Event Title

Redox controlled biogeochemical processes affecting arsenic solubility down a sediment profile

Presenter Information

Xianyu Meng

Location

Eccles Conference Center

Event Website

https://water.usu.edu/

Start Date

3-30-2011 10:20 AM

End Date

3-30-2011 10:25 AM

Description

Arsenic concentration in groundwater throughout Cache Valley exceeds the drinking water limit. Previous studies of aquifer solids collected from an area near the Logan landfill revealed that the arsenic in the groundwater is from geologic sources. In order to investigate the distribution of arsenic along a vertical profile and probe the possibility that primary arsenic minerals deposited on the soil surface are the source of arsenic deeper in the profile, five cores, consisting of vadose zone, redox transition zone and saturated zone solids, from the soil surface to 1.8 m were collected from the same area. Geologic As was not confined to the deep aquifer solids but was also in the surficial materials; total As ranged from 2,000 IJg/kg to 17,000 IJg/kg. Chemical extractions shown that As in the surface soils was associated with crystalline iron oxides and sulfides. As-sulfide minerals may be continuously deposited via the weathering of the Salt Lake Formation which contains volcanic rocks along Wasatch Range or leaching of As containing minerals from the Bear River Range. Although As(llI) is the dominant species in primary minerals, oxidation processes at the soil surface will produce As(V). An increased was observed in the proportion of As associated with iron oxides down the profile. Arsenic leached from the surface soils is retained by surface sorption or co-precipitation with these iron oxides. Arsenic then accumulated at the boundary between the redox transition zone and the saturation zone. This accumulation may be due to the reformation of arsenic- sulfides under sulfate-reducing conditions. Microcosm studies using the depth aquifer solids indicated the solubilization of As from some of the aquifer solids were correlated with Fe reduction with or without glucose addition, while other processes controlled As solubilization in solids from different locations within the study area. Bacteria carrying arsenic respiration reductase coding gene were proved to widely exist in this aquifer system. To understand the behavior of geologic arsenic in this region is important because the similar process may also affect other regions in northern Utah due to the similarity in geologic settings.

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Mar 30th, 10:20 AM Mar 30th, 10:25 AM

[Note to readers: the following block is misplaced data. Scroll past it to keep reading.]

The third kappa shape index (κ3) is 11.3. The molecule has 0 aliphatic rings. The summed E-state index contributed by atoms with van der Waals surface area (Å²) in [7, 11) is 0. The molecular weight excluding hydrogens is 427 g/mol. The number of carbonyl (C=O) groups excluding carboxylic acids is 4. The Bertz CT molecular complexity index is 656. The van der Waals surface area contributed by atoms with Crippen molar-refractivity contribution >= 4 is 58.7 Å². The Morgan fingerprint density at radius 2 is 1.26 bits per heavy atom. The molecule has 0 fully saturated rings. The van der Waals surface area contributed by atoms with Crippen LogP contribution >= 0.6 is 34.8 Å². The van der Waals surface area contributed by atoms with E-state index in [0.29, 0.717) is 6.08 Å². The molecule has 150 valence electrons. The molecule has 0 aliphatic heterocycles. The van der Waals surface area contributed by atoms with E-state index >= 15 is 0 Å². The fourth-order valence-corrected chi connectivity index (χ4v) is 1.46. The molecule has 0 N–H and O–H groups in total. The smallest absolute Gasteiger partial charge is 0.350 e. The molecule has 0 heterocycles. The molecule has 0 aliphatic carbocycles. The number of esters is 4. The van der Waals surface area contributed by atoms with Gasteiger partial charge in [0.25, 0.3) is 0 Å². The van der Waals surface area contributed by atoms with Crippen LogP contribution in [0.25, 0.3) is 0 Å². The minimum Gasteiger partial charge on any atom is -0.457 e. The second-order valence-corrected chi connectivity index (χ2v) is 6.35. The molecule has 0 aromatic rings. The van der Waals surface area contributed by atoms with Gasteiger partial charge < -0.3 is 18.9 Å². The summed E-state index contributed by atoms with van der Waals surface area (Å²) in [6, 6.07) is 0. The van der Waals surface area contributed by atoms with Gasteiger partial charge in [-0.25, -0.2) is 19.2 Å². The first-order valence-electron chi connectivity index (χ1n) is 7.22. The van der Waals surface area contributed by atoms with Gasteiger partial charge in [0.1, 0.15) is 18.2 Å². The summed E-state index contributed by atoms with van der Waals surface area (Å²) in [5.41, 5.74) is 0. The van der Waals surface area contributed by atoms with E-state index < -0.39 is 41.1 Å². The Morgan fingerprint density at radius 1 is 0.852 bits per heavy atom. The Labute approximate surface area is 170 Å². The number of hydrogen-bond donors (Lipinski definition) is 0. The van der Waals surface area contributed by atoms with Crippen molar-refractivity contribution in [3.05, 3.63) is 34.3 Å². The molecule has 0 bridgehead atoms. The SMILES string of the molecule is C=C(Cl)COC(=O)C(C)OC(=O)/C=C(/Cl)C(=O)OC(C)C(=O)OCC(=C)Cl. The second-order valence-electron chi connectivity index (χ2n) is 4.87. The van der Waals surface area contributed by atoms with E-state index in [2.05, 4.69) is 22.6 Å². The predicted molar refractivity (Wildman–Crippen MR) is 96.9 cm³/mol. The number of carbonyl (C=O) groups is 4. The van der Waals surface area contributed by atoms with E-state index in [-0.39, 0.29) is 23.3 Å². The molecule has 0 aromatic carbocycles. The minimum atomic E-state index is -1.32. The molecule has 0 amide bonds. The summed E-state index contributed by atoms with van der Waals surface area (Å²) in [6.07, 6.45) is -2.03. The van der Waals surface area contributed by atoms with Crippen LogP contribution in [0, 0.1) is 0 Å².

Redox controlled biogeochemical processes affecting arsenic solubility down a sediment profile

Eccles Conference Center

Arsenic concentration in groundwater throughout Cache Valley exceeds the drinking water limit. Previous studies of aquifer solids collected from an area near the Logan landfill revealed that the arsenic in the groundwater is from geologic sources. In order to investigate the distribution of arsenic along a vertical profile and probe the possibility that primary arsenic minerals deposited on the soil surface are the source of arsenic deeper in the profile, five cores, consisting of vadose zone, redox transition zone and saturated zone solids, from the soil surface to 1.8 m were collected from the same area. Geologic As was not confined to the deep aquifer solids but was also in the surficial materials; total As ranged from 2,000 IJg/kg to 17,000 IJg/kg. Chemical extractions shown that As in the surface soils was associated with crystalline iron oxides and sulfides. As-sulfide minerals may be continuously deposited via the weathering of the Salt Lake Formation which contains volcanic rocks along Wasatch Range or leaching of As containing minerals from the Bear River Range. Although As(llI) is the dominant species in primary minerals, oxidation processes at the soil surface will produce As(V). An increased was observed in the proportion of As associated with iron oxides down the profile. Arsenic leached from the surface soils is retained by surface sorption or co-precipitation with these iron oxides. Arsenic then accumulated at the boundary between the redox transition zone and the saturation zone. This accumulation may be due to the reformation of arsenic- sulfides under sulfate-reducing conditions. Microcosm studies using the depth aquifer solids indicated the solubilization of As from some of the aquifer solids were correlated with Fe reduction with or without glucose addition, while other processes controlled As solubilization in solids from different locations within the study area. Bacteria carrying arsenic respiration reductase coding gene were proved to widely exist in this aquifer system. To understand the behavior of geologic arsenic in this region is important because the similar process may also affect other regions in northern Utah due to the similarity in geologic settings.

https://digitalcommons.usu.edu/runoff/2011/Posters/28